Most Popular in:

Packaging

Email This Item! Print This Item!

Sustainability Drives Game Changing Innovation in Beauty

By: Rob Walker, Euromonitor International
Posted: April 4, 2012, from the April 2012 issue of GCI Magazine.

page 2 of 4

That the need for plastic innovation had crossed industry borders was illustrated in 2010 when, right on the heels of Coca-Cola’s launch of a 100% sugarcane-based high density polyethylene (HDPE) bottle (for one of its juice brands), Procter & Gamble announced the use of a sugarcane-based packaging for Pantene’s Pro-V Nature Fusion line and its CoverGirl and Max Factor brands [“P&G Announces Plan to Use Innovative Sustainable Packaging”].

The sugarcane, a natural and renewable resource, is a replacement for petroleum, which is identified as the main environmental culprit of a normal plastic bottle’s composition. Sugarcane is also less costly than petroleum, which is vulnerable to erratic price hikes. The innovation has brought sustainable packaging full throttle into the competitive mainstream of beauty and personal care and strengthened P&G’s environmental position.

Leading Beauty Companies Lining Up To Flex Sustainability Credentials

P&G’s main competitors had been focusing on organic and naturally sourced ingredients to beef up their own sustainability credentials. Unilever, for example, recently introduced Timotei Organic Delight, a certified (conforming to the authenticity principles of the COSMEBIO charter) organic line of shampoo, which is said to be free from colorants, silicones, parabens and sulfates.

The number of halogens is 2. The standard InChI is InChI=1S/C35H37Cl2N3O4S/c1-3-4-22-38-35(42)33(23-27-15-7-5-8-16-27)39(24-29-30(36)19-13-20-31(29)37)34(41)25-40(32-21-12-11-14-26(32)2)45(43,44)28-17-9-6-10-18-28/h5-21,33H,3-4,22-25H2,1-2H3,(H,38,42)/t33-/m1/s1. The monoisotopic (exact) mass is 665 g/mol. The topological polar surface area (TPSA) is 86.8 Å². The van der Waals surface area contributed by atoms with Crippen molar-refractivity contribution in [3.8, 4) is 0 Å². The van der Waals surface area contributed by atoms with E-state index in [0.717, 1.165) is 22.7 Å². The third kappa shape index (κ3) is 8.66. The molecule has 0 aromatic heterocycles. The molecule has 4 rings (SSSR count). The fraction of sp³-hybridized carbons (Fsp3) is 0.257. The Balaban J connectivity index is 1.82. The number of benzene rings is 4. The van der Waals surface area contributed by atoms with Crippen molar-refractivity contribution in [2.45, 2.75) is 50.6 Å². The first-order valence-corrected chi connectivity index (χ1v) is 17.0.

This type of “free from” claim is increasingly common as a rallying call for eco-conscious consumers. L’Oréal’s Garnier Fructis Pure Clean line of hair care products claims to be free from silicone and parabens, for example, while Beiersdorf’s Nivea Pure & Natural line of skin care flexes similar biodegradable credentials.

That L’Oréal, Unilever and Beiersdorf—the world’s second, third and sixth biggest players in beauty, respectively, according to Euromonitor International—are active in certified natural products is evidence that the eco-category is no longer the exclusive terrain of niche players. This is a strategic shift that has happened over the past two years.